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AB: In regards to streaming, and all the new ways we have to watch movies, the projects that I’ve just seen recently that have excited me the most have still been indie movies made by passionate, small crews – Inspector Ike (2020) by Graham Mason and The Civil Dead (2022) by Clay Tatum are two recent ones that feel like they live outside of whatever the streaming wars are, and they’re full of more life than anything I’ve seen on the bigger platforms. And, you know, it’s hard talking to both those filmmakers about what they had to do to make those movies for so little, but at the same time that low budget kind of thinking just breeds creativity. You can tell they were having fun making those movies, and they were making them with their friends, and that, to me, comes through in the final product. Maybe you can have that on a bigger scale, on a bigger streaming platform where you have millions of dollars, but I think it’s hard to keep that integrity that you get when you’re just telling a story for your soul.

NK: Both of your co-directed films are set in slightly dystopic, airless societies. One of my favourite themes running through both is this element of a sort built-in release valve – a way for your characters to vent when they feel frustrated and misunderstood, but one that doesn’t actually threaten the world that contains them.

KA: We like to start from a premise of characters who are at odds with a modern way of life, and follow them through how they deal with that. Sylvio was a bit more straightforward, in his need to express himself through the puppet show. In Strawberry Mansion, it’s a little more abstract – Preble doesn’t even really know what he needs to escape from, but he recognises it when he sees it through Bella. I think this is always a fun starting point for us – of course, that’s kind of how I see the world and how I move through it. I feel like I’m at odds with a lot of things, like the systems we live in and the ways people navigate them so often feel unnatural, impure, and just kind of backwards. But it’s also a very cinematic way to start – these characters are trying to fight their way through these systems that don’t seem to be set up for an honestly lived life. 

AB: You see that in both the protagonists’ jobs: a debt collector and a tax auditor. They’re both jobs where I don’t really understand what that entails, but it’s like I know that they’re a part of our society, and so it’s always fun for our characters to start there and then grow their wings and fly from that point.

NK: I remember hearing that Strawberry Mansion was the script you sent Kentucker when you first contacted him.

AB: Yeah. About ten years ago, that half-written script arrived in his inbox with big dreams attached. I was like: Let’s make this movie, do you want to? And he said he was interested, but I had no money and no way to make the movie so nothing happened for a while. But I don’t know, maybe that cracked the ice and put us on this path to where we would start making things together.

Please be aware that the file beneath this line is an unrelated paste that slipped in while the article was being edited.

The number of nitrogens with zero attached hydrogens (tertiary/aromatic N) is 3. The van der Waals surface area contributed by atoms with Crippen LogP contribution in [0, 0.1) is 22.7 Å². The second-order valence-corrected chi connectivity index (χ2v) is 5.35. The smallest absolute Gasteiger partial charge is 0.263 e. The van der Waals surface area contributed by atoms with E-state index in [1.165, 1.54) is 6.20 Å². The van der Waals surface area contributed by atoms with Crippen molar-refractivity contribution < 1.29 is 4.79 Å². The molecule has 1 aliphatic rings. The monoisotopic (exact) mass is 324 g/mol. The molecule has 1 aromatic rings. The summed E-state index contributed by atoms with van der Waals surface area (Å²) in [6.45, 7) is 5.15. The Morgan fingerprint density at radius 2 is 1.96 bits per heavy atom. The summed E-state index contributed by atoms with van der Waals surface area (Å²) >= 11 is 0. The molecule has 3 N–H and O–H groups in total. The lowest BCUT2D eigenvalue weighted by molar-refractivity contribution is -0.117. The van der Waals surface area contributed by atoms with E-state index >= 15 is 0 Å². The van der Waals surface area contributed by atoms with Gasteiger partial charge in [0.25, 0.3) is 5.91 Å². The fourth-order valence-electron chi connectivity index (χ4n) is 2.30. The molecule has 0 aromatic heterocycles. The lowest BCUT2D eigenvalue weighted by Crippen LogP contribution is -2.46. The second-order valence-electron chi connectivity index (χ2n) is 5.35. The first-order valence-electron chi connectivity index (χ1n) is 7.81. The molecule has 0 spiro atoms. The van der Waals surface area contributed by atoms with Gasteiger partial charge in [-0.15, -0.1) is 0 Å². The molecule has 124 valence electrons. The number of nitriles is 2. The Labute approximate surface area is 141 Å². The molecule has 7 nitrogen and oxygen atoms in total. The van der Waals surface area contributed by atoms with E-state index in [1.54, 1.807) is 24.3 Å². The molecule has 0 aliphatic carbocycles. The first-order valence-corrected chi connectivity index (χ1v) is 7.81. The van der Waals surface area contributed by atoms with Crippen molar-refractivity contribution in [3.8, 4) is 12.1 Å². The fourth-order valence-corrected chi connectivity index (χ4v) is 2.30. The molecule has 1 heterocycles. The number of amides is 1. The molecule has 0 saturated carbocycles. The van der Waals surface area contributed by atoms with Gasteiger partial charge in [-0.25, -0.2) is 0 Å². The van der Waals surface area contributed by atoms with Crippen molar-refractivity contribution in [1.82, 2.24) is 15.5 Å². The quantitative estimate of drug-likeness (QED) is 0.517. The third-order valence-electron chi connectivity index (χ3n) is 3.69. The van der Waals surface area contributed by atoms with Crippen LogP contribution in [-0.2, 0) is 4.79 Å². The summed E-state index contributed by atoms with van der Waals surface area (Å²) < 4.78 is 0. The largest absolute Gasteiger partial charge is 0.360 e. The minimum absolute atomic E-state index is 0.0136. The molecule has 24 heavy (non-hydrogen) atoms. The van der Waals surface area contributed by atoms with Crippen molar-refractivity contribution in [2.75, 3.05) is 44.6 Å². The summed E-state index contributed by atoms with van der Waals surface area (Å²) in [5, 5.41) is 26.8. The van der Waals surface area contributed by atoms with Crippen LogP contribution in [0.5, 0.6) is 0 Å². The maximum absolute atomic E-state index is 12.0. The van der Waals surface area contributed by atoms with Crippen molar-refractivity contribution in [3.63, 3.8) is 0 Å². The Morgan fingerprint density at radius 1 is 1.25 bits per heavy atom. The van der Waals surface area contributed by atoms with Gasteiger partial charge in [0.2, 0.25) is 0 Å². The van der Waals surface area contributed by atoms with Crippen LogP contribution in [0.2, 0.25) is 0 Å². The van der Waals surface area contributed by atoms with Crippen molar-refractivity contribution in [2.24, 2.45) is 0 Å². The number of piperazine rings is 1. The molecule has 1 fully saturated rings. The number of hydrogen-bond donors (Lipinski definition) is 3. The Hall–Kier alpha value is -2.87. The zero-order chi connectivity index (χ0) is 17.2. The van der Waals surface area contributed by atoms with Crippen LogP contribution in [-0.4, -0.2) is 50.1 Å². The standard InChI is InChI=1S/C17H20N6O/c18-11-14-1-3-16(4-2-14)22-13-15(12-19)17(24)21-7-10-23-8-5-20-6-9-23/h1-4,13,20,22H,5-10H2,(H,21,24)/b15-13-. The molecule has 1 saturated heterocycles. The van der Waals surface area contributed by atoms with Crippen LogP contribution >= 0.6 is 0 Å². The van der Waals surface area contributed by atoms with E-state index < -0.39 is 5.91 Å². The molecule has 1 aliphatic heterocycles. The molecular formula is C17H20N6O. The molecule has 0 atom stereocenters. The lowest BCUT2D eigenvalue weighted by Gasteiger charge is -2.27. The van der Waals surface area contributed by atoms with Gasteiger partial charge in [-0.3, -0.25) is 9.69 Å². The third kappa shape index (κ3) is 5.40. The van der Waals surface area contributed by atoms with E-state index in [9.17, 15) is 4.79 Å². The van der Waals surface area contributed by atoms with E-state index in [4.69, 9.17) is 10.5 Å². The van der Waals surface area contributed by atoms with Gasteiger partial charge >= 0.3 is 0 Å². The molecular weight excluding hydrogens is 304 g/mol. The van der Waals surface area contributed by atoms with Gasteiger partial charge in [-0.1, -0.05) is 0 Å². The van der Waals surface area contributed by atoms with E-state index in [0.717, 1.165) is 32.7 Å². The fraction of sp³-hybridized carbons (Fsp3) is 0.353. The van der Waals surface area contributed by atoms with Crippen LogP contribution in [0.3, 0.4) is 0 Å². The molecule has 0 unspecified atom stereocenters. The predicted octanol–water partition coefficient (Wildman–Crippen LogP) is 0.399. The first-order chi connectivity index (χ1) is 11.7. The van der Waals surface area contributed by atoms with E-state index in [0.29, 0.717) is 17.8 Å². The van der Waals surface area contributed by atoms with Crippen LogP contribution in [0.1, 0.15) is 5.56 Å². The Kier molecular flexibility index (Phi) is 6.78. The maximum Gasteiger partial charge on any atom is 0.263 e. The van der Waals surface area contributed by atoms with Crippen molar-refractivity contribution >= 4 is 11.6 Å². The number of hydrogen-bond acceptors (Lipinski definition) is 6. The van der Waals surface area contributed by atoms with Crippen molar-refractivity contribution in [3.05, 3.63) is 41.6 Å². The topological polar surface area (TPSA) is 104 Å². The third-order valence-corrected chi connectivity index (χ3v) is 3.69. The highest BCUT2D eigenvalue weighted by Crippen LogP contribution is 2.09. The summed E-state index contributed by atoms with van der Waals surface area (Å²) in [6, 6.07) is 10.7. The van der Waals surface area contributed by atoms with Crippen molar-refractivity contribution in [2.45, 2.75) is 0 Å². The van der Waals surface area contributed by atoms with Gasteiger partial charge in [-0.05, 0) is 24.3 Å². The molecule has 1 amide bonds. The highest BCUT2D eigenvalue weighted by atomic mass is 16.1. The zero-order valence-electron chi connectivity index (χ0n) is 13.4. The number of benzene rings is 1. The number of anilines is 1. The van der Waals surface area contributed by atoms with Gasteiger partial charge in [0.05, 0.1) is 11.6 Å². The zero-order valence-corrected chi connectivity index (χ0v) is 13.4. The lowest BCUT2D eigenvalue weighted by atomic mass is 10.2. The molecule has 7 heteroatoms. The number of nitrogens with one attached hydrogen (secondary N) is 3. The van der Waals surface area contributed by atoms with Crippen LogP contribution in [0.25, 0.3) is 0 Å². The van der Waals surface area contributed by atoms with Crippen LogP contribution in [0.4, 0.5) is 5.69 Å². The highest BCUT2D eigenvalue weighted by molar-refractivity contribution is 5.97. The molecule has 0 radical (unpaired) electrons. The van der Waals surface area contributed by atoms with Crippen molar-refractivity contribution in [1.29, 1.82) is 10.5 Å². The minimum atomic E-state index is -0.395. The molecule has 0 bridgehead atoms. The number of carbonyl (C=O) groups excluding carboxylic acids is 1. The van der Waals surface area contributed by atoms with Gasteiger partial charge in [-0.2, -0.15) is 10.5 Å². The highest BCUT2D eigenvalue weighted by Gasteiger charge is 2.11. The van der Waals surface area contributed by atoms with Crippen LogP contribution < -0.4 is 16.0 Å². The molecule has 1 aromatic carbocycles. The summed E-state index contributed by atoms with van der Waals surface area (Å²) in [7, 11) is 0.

NK: Re-watching Sylvio with that in mind, it really does play as a meeting of minds. Sylvio was already a character you had developed on Vine2, while Al Reynolds seems to reference some of Kentucker’s programming. It’s very cool to watch this collaboration evolve, seeing Strawberry Mansion as the fully realised project which it is at this point.

AB: Yeah, and it speaks to how we’ve also grown older and changed. I don’t think I would cold-email a script to someone who I wanted to be in it anymore, saying like, ‘Hey, want to act in this? I think you’re cool, I like your style.’ But there’s something about being a certain age and thinking you can do anything and just going for it. In that way it feels like, looking back, it’s like some kind of fate or dream or something. The foundation for it was laid long ago, and it’s only now that we’re showing it in theatres, 15 years later. It’s definitely a wild journey.


NK: Having come full circle with this film, do you still plan to work together in the future?

KA: Yeah, we’re working on a third project together now, and we kind of think of it as the culmination of a trilogy. They all involve, like you described, this similar starting point, which is that there’s something societally amiss. But this time it’s really based more on two characters, rather than just like one – it’s a couple, and there’s something wrong with this couple and the way they deal with the modern world. Basically, they get stuck in a grocery store, and get forced to participate in an elaborate game show. That’s like the one-liner. I don’t think we’ve gone public with that yet, has that been published anywhere?

AB: I think we’ve maybe hinted at it here and there. But, yeah, that’s it. You can tell we’re getting better, because there are two main characters this time instead of just the one. [laughs] So that’s a big step up.

KA: It tackles similar themes, of course, like the hyper-commercialisation of our culture, and feeling like you’re being bombarded with ads and requests on your time and your psyche, and trying to repel these forces while also realising you have to buy into them to function in the world. It is about marketing yourself and your identity and things of that nature.


  1. Kickstarter is a crowdfunding website which solicits small donations from fans or community supporters towards the completion of a project. In the absence of industry finance or public arts funding, a growing portion of American filmmakers have turned to Kickstarter to help create or bolster their production budgets.
  2. Vine was a short-lived social media and content-creation platform, limited to videos which were six seconds long or less. From its initial launch in 2013 to its deactivation by Twitter in 2017, Vine was defined by its absurd, unexpected humour and flagrantly destructive revelry. Birney first developed his Sylvio character through these tightly-edited film clips, some of which are now available here.